Appalachia Identified as Most Diverse Foodshed in North America
DENTON, Texas – It’s no secret that the Appalachia region is a center of floral and salamander diversity and is rich in indigenous culture and traditional folk music. Now, thanks to the work of a University of North Texas anthropologist, we have one more reason to cherish the heritage of the Southern mountains.
Based on a $10,000 Southern Sustainable Agriculture Research & Education (SARE) funded study, Appalachia has been identified as the most diverse foodshed in North America, with nearly 1,500 documented folk and indigenous crop varieties of heirloom vegetables and fruits; apple cultivars alone make up nearly a third of the varieties identified. In addition, Appalachia folk crop varieties outnumber Ozark heirloom cultivars by an almost 2:1 ratio.
“The American Mountain South is home to some of the highest agrobiodiversity levels in Canada, the United States and northern Mexico,” said James Veteto, assistant professor and the project’s principal investigator.
Veteto spent 14 months in the field, conducting oral history interviews and socioeconomics surveys with growers and home gardeners throughout the Appalachia region.
“The growers mostly talked about why they grow certain heirloom varieties and their reasons are largely cultural in nature: they are following local recipes, upholding culinary traditions, and maintaining the family heritage.” In fact, many heirloom foods are so embedded in family history that they carry family names.
“Growers of heirloom crops across the Mountain South emphasize cultural themes when expressing why they continue to maintain the seeds of their ancestors,” said Veteto, noting that beans, apples, tomatoes, and corn are the most prominent crops being saved across the region. “Specific culinary uses, locally-defined tastes, food preservation technologies and their resulting foodways, and cultural heritage and memory are the most important reasons why heirloom cultivars are maintained. Utilitarian reasons – market value and high yields – are secondary.”
Veteto said that understanding why agrobiodiversity persists across the Appalachia region is important from a cultural standpoint (geneology can be traced through seeds), a culinary standpoint, and an agroecology standpoint.
“We don’t know what we are doing when we substitute one variety for another,” said Veteto. “Narrowing the diversity of an agroecological system is dangerous.”
But as the younger generation loses interest and modernity pushes its way into the region, Veteto warns that the agrobiodiversity, and the culture that goes with it, will be lost.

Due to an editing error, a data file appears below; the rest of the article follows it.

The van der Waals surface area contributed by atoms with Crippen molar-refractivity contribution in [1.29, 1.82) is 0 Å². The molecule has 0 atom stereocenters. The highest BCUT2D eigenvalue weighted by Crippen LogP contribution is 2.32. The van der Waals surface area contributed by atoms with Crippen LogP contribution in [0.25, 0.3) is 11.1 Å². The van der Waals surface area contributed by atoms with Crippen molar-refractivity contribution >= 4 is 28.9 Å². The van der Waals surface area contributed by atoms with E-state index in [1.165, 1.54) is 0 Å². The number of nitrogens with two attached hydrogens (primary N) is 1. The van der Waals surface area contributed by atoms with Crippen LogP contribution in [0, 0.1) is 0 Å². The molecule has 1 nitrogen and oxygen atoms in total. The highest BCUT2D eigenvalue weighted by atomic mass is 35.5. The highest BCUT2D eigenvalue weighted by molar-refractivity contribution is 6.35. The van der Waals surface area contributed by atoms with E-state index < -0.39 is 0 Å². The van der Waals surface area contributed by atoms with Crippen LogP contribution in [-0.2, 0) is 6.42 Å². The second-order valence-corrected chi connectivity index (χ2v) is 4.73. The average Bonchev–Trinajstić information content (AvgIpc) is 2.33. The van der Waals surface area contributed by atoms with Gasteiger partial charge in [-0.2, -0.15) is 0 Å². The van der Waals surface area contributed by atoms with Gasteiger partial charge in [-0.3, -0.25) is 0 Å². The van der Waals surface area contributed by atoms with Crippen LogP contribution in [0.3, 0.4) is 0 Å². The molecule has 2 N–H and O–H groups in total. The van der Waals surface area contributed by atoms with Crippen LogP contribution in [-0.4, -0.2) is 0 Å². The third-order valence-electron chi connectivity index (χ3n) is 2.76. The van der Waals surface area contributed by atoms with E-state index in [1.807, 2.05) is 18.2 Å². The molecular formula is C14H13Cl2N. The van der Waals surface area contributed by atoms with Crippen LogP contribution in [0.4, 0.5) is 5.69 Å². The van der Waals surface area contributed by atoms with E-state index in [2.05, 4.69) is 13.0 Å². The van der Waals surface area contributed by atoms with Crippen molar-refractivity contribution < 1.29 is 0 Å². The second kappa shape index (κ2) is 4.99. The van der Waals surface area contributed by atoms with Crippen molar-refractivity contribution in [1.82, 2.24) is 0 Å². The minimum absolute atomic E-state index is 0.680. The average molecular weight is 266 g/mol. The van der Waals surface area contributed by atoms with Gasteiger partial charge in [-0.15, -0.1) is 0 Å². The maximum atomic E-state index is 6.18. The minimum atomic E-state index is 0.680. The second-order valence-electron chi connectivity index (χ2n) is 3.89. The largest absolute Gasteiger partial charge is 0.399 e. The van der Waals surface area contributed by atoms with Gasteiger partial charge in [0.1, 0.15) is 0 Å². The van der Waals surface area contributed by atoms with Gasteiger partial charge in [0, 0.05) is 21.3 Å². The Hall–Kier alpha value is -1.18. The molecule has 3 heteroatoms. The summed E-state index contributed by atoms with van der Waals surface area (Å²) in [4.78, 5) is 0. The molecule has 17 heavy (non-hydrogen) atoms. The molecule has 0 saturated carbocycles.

“We need to have a social and environmental system that allows for traditional livelihoods to persist, and one of the most important pieces of that is seed preservation,” said Veteto.
With that effort in mind, Veteto, in collaboration with the Renewing America’s Food Traditions (RAFT) alliance, produced a publication to foster recognition of the Appalachia region and encourage the preservation of heirloom seed varieties.
The publication, “Place-Based Foods of Appalachia: From Rarity to Community Restoration and Market Recovery,” is a first-ever report of the status of 1,412 place-based heirloom foods in central and southern Appalachia. The publication lists varieties of fruits, nuts, berries, vegetables, and grains, and records whether they are extinct, endangered, threatened or common. In addition, the publication contains essays on various Appalachia heirloom foods and the folk and Eastern Cherokee cultures that are so deeply tied to them.
Visit here to download a PDF copy of the publication.
“Mountain South seeds, gardens, and gardeners are indeed a milieu of memory and conservation that is living and vibrant—yet threatened—and are worthy of our support and respect as the groundwork for any conservation efforts in the region,” said Veteto.
Read more about the final report, “Seeds of Persistence: The Ethnoecology of Crop Agrobiodiversity Maintenance in the American Mountain South,” on the national SARE database referencing project number GS08-074.
Photo credits: James Veteto
Published by the Southern Region of the Sustainable Agriculture Research and Education (SARE) program. Funded by the USDA National Institute of Food and Agriculture (NIFA), Southern SARE operates under cooperative agreements with the University of Georgia, Fort Valley State University, and the Kerr Center for Sustainable Agriculture to offer competitive grants to advance sustainable agriculture in America's Southern region.